MoMA’s expansion by DS+R and Gensler prioritises connection
Space has always been a rare commodity in New York City – something that the Museum of Modern Art, which occupies a piece of prime real estate right in the heart of Midtown Manhattan, knows well. Ever since the establishment of its permanent home, the Goodwin-Stone Building, which opened in 1939 and is still where the current museum is sited, the institution has grappled with finding enough room to house its impressive collection.
Since then, the museum’s building has been added to multiple times. Philip Johnson contributed the museum’s iconic sculpture garden in 1953 and an expanded East-West Wing in 1964. Cesar Pelli added the Garden Hall and Museum Tower, a mixed-use residential build that also added gallery space to the museum in 1984, and Yoshio Taniguchi’s most recent renovation and extension in 2004 saw the creation of the building’s airy second floor atrium, and its granite and glass façade, which the art-viewing public have come to know so well.
Joining this illustrious group and mélange of architecture is Diller Scofidio + Renfro in collaboration with Gensler, which was bestowed the controversial task of transforming the museum’s acquisition of its neighbouring Folk Art Museum (designed by Tod Williams Billie Tsien Architects) that would ultimately yield a net increase in the museum’s gallery space by a third, bringing its total square footage to 165,000. Opening to the public on 21 October, the re-envisioned MoMA not only boasts a new Creativity Lab, a state-of-the-art Studio and a bounty of much-needed gallery space, but a flagship museum store on the lower ground level, reconfigured circulation and a new café along with an outdoor terrace on the sixth floor as well.
‘We tried to see past the controversy because times change and we were looking at the big picture at how MoMA could improve,’ explains Liz Diller. ‘We set out from the beginning to not only do the expansion galleries but help MoMA realise this program which is a big shift for them to show that much more of their collection across all disciplines.’
‘Beyond that we also wanted to have a much better interface with the public and bring art closer to the street,’ she adds. ‘Things like bringing a little bit more intuition to the circulation and to provide beyond the galleries that MoMA had asked some new potential galleries that were not really foreseen. We had a lot to do and working through the noise, there was just such a huge conversation happening inside MoMA about how things can happen that was part of the dialogue.’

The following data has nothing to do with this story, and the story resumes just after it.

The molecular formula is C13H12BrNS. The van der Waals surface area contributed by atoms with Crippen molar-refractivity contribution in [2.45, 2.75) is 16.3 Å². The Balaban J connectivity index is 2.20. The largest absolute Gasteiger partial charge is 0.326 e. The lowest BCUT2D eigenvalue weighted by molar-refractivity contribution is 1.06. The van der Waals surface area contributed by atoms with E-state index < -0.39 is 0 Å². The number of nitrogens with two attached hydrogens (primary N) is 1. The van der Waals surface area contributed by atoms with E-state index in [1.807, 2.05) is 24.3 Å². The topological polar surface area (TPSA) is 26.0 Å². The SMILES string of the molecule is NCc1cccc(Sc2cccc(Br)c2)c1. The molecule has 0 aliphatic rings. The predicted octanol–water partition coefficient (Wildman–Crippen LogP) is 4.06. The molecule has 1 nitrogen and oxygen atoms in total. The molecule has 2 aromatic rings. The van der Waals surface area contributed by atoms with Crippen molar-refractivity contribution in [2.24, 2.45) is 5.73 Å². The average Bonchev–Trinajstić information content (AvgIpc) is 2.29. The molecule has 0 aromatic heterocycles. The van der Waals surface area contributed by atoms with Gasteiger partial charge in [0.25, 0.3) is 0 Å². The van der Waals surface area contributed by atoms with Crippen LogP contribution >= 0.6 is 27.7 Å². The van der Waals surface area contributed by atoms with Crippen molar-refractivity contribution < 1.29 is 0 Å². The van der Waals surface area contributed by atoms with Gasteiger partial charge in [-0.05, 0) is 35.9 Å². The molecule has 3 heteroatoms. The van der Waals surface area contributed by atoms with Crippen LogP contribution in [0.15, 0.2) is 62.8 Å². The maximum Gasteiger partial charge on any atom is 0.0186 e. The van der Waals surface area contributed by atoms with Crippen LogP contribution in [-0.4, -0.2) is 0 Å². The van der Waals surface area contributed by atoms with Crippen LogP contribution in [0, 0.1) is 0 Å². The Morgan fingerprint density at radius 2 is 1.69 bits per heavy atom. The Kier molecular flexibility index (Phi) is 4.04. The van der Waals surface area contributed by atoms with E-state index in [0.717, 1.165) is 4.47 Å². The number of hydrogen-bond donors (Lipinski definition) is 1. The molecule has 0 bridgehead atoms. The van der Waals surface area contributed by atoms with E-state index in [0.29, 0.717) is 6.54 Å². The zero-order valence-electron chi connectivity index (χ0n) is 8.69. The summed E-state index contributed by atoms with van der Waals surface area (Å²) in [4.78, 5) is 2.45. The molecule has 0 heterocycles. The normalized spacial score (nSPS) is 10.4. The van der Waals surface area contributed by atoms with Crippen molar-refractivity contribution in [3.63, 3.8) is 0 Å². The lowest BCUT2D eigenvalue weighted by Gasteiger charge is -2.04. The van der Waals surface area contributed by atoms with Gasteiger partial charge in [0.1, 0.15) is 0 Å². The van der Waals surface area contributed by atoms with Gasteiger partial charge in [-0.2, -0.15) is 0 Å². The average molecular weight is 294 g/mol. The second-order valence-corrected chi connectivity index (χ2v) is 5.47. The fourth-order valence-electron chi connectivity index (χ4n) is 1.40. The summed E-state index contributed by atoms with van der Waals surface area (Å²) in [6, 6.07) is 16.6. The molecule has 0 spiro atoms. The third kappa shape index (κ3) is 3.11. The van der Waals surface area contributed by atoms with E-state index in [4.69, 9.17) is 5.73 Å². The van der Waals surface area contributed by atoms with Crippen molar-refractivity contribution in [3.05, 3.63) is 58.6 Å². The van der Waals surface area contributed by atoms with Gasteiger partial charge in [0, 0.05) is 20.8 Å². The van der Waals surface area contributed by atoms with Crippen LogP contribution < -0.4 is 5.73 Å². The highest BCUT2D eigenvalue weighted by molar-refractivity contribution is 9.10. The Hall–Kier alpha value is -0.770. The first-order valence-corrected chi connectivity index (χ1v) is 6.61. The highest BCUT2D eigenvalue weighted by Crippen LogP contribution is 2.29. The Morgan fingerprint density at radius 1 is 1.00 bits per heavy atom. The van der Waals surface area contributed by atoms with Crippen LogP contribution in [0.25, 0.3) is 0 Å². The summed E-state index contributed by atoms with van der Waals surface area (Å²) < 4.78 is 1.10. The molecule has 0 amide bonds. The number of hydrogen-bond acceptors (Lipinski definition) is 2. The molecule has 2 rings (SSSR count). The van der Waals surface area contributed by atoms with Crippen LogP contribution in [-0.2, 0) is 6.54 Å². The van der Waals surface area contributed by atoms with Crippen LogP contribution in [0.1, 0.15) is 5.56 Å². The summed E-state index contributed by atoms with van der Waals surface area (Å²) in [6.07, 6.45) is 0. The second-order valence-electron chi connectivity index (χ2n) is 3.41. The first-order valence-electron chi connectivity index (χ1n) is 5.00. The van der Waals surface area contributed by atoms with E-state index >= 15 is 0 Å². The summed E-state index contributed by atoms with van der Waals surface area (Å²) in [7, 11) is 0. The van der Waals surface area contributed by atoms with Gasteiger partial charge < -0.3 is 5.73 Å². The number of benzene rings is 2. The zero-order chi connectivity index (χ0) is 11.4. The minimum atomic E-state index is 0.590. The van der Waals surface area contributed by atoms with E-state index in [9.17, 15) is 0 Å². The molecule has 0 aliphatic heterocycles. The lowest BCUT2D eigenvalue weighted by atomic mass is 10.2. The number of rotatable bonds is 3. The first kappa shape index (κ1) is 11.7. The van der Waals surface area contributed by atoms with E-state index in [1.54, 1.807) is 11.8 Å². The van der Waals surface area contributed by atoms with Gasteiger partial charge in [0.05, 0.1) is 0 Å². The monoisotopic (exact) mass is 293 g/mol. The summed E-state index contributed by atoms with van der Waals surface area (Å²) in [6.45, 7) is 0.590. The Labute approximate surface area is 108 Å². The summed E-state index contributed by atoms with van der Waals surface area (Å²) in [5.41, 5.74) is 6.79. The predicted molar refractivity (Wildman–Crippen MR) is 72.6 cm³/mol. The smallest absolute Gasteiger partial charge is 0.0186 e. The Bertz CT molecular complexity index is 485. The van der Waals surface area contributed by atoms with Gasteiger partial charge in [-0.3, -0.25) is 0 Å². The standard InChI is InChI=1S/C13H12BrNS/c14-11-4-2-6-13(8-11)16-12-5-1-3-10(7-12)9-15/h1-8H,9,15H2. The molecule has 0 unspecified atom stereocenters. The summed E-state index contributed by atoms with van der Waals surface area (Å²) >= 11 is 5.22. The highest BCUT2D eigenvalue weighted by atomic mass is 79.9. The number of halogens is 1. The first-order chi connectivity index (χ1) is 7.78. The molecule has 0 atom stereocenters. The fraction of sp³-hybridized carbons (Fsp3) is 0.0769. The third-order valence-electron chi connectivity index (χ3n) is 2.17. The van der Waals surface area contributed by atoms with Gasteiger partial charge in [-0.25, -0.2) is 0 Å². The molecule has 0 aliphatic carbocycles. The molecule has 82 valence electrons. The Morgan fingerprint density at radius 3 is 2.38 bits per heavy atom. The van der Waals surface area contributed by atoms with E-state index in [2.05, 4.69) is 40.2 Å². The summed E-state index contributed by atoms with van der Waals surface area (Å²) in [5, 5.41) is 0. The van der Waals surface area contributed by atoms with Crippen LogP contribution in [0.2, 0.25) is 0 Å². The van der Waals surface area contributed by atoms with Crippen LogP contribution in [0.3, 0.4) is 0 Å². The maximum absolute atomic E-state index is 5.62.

Working within the material palette already present, Diller Scofidio + Renfro’s design taps into the building’s historic DNA while bringing a contemporary sensibility with its abstraction of space, purity of material expression and the use of a sense of thinness throughout its remit. Starting at the new museum entrance, which now sees ticketing and coat check located off the building’s central axis and welcomes visitors with into a double-height space and custom entry canopy, the building exhibits a much more spacious feel, which also allows it to host new site-specific installations, like Philippe Parreno’s specially commissioned ‘Echo (Danny the Street)’, comprised of a series of interconnected objects which splays out through the lobby.
Veering west from here, a new flagship store on the lower level maintains the new visual connection between museum and street. Located under an intricate, millwork ceiling, flanked by an eye-catching double height book wall, the store is easily accessed via an elegant staircase as well as a circular, glass-encased elevator, and perfectly placed beside a connecting lounge area that leads to the new gallery spaces on the ground floor and above.
The new galleries located in the expanded building, now named the David Geffen Wing and Jerry Speyer and Katherine Farley Building, are a dynamic interplay of glass, wood and Gypsum board, which makes up the galleries’ walls. Adding about 11,500 sq ft per floor, the fluid and adaptable gallery spaces, which can be reconfigured according to the exhibition on view, are armed with a feeling of intimacy, thanks to the vertically interlocking concept that they are backed by. Some spaces are naturally lit, while others are technically equipped for performance and film. As visitors walk through interstitial spaces, often enclosed in glass, they are able to look into other galleries below or towards the street, thus underscoring the interconnectedness that Diller Scofidio + Renfro sought to bring to the fore.
The new spaces’ verticality is held together by the ‘blade’ stair – a sculptural element, that demonstrates a material lightness for an ultimately monumental presence – which runs through the height of the expanded building. Composed of glass balustrades that are cantilevered and held in place by pins and a six-inch thin vertical spine that hangs from the roof structure to support the steps and landings, the staircase is a gesture that references the museum’s original Bauhaus stair, while bringing its own contemporary and futuristic flavour that’s set to distinguish the expansion for the years to come. §